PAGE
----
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P154


Making and doing oceanic futures: mobilising the ocean and its materialities between hope and loss 
Convenors:
Francesco Colona (Leiden University)
Judit Varga (Leiden University)
Sarah Rose Bieszczad (Centre for Science and Technology Studies, Leiden University)
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Chairs:
Francesco Colona (Leiden University)
Judit Varga (Leiden University)
Sarah Rose Bieszczad (Centre for Science and Technology Studies, Leiden University)
Discussant:
Amade Aouatef M'charek (University of Amsterdam)
Format:
Combined Format Open Panel
Location:
NU-3A06
Sessions:
Tuesday 16 July, -, -, -
Time zone: Europe/Amsterdam
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Short Abstract:

This panel explores the ocean as an object of study and concern in various knowledge and artistic practices. It queries how oceanic futures are entangled with hope and loss and how these futures intersect with socio-political, scientific, economic, industrial and ecological processes.

Long Abstract:

The ocean is a space of wonder and expectation; exploration and extraction; unknowns and knowledge generation, hope and loss. It also continues to emerge as an obligatory passage point in the making of local and global futures: from discovering and studying ocean ecosystem(s) as crucially relevant for global climate futures, to envisioning the ocean as a cradle of hope offering resources to solve incumbent socio-environmental emergencies, or acknowledging it as a theatre of shipwrecks where hopes for a better life are lost. By exploring how the ocean creates hope and loss, we aim to engage with the making and doing of oceanic futures and how they intersect with socio-political, ecological, and scientific processes.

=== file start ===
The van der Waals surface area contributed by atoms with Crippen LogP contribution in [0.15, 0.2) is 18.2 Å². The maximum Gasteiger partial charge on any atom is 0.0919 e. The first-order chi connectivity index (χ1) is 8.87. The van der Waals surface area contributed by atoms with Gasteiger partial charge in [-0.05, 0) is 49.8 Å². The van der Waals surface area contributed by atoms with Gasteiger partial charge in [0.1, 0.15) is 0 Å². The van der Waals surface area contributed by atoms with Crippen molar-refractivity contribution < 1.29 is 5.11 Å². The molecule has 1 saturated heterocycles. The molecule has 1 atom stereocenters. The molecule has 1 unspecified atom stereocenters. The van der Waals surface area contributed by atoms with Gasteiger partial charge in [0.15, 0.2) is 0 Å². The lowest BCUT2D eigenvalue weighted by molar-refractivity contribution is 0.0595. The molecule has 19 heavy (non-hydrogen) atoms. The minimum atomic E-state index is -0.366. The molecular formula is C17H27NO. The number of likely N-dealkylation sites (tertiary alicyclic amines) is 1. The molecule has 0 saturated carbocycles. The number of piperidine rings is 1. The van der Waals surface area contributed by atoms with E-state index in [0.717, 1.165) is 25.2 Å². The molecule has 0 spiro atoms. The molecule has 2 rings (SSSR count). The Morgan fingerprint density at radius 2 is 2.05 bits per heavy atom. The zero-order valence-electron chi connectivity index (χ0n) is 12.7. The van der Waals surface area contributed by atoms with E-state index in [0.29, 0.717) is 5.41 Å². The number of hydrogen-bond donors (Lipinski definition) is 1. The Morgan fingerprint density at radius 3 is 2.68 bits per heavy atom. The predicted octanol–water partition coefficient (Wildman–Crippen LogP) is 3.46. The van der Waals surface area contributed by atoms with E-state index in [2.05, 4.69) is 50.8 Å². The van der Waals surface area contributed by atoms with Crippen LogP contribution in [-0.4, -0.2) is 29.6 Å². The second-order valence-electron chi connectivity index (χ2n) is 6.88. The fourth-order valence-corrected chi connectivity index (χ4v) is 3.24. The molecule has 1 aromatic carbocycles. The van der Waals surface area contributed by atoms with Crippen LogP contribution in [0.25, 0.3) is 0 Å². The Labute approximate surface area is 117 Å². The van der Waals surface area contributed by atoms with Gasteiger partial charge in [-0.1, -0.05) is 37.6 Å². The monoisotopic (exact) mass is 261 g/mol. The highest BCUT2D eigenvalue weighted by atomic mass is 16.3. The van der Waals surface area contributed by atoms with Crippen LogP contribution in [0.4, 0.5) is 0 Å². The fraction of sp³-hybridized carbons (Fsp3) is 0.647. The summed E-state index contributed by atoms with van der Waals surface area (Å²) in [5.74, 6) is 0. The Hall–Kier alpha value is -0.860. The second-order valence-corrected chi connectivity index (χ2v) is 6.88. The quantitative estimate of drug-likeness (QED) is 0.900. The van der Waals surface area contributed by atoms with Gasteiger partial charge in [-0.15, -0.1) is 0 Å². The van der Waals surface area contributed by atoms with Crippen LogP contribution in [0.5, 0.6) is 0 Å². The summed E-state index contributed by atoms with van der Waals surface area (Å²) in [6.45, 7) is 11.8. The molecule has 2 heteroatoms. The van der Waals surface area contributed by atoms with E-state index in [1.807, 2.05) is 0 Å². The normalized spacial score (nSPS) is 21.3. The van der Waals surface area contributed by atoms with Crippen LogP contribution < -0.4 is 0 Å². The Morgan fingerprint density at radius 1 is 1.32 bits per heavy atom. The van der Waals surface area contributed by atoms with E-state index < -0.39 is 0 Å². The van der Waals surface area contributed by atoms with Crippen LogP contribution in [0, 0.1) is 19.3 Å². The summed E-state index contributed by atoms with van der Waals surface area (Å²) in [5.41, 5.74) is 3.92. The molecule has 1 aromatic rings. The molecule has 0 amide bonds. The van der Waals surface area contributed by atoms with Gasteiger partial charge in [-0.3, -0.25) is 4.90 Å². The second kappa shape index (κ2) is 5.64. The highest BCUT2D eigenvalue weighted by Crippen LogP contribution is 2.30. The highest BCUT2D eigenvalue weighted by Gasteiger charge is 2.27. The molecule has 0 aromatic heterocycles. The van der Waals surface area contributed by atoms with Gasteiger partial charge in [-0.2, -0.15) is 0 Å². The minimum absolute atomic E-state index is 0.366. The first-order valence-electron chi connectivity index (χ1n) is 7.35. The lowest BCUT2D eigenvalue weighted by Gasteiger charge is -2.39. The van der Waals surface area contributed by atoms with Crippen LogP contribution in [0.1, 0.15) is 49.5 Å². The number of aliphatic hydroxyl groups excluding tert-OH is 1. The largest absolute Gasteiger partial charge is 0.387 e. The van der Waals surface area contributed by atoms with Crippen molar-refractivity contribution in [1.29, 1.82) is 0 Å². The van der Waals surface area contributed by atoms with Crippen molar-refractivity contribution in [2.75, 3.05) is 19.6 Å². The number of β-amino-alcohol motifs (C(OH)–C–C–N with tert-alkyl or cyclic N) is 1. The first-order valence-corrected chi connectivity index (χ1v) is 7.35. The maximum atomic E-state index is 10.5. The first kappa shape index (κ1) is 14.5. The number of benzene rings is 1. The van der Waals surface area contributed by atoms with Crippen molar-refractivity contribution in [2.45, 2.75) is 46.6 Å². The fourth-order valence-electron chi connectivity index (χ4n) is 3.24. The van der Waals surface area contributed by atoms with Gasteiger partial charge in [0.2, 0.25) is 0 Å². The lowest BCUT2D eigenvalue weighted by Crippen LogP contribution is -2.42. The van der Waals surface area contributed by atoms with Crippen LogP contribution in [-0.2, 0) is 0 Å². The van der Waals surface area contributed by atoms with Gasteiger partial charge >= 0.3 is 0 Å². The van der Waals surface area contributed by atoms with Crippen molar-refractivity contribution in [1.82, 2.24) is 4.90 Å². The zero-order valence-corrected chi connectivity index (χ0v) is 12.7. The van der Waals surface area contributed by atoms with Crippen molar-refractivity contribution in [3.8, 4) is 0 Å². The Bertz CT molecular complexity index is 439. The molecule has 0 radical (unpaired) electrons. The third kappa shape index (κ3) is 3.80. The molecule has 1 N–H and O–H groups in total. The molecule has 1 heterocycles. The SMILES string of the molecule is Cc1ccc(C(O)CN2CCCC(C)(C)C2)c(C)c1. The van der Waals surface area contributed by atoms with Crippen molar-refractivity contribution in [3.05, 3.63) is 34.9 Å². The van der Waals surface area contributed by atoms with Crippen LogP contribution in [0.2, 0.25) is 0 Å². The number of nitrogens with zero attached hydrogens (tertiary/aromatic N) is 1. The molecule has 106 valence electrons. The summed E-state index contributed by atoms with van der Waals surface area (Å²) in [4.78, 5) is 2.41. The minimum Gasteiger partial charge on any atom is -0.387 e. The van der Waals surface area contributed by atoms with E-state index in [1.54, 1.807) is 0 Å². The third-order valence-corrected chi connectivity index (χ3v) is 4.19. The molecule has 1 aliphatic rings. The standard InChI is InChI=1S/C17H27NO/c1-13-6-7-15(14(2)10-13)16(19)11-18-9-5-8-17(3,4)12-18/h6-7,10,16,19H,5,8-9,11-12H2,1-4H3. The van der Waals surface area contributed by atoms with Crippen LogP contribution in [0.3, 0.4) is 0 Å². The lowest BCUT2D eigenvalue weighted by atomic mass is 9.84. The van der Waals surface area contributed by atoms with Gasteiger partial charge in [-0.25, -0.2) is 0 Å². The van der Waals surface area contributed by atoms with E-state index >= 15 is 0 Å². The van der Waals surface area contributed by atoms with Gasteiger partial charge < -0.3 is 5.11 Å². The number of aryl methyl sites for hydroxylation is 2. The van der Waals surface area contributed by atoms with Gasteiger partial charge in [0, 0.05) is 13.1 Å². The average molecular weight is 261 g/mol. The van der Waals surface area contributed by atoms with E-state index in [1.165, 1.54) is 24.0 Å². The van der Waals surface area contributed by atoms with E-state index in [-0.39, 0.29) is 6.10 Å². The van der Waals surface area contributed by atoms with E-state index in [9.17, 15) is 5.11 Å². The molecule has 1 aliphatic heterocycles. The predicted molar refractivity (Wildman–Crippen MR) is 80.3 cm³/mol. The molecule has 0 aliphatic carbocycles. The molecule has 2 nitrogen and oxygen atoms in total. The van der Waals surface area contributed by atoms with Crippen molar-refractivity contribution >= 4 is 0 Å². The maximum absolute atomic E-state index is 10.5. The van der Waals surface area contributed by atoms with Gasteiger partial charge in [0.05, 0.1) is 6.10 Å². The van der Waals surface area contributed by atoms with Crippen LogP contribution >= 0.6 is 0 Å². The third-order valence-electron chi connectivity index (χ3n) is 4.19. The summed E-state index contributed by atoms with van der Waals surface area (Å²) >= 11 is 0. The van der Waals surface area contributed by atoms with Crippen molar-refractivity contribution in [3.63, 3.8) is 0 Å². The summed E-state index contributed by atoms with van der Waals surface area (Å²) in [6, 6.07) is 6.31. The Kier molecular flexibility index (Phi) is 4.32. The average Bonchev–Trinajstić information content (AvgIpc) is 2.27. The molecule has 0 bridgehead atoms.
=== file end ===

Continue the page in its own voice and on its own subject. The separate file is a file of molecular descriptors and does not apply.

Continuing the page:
Efforts to re-wild (almost) extinct biogenic reefs in temperate seas rely simultaneously on knowing their past, understanding existing biodiversity, and hoping for increased ecosystem services. Mining polymetallic nodules from the deep oceans is motivated by a race towards green energy futures, while simultaneously threatening crucial biodiversity. Forced and deadly journeys of refugees across seas, oftentimes on fragile, make-shift vessels, must struggle against the force of seas on as well as cruel political calculations by European governments. We explore: how are oceans and their materialities variously mobilised in relation to political, social, industrial, economic and climatic concerns? How do pasts, presents and futures unfold through such mobilisations? How do diverse actors who participate in such mobilisations negotiate the relevance of their practices? And, how do our own knowledge practices shape such mobilisations?

This panel welcomes traditional presentations and artistic contributions (e.g. performances, films, or spoken words), and invites interventions about the ocean as an object of study and an object of concern, including social studies of ocean and environmental sciences, studies of what are traditionally considered non-scientific knowledge practices, artistic practices, indigenous knowledge, and citizen science.

Accepted contributions:

Session 1 Tuesday 16 July, 2024, -
Session 2 Tuesday 16 July, 2024, -
Session 3 Tuesday 16 July, 2024, -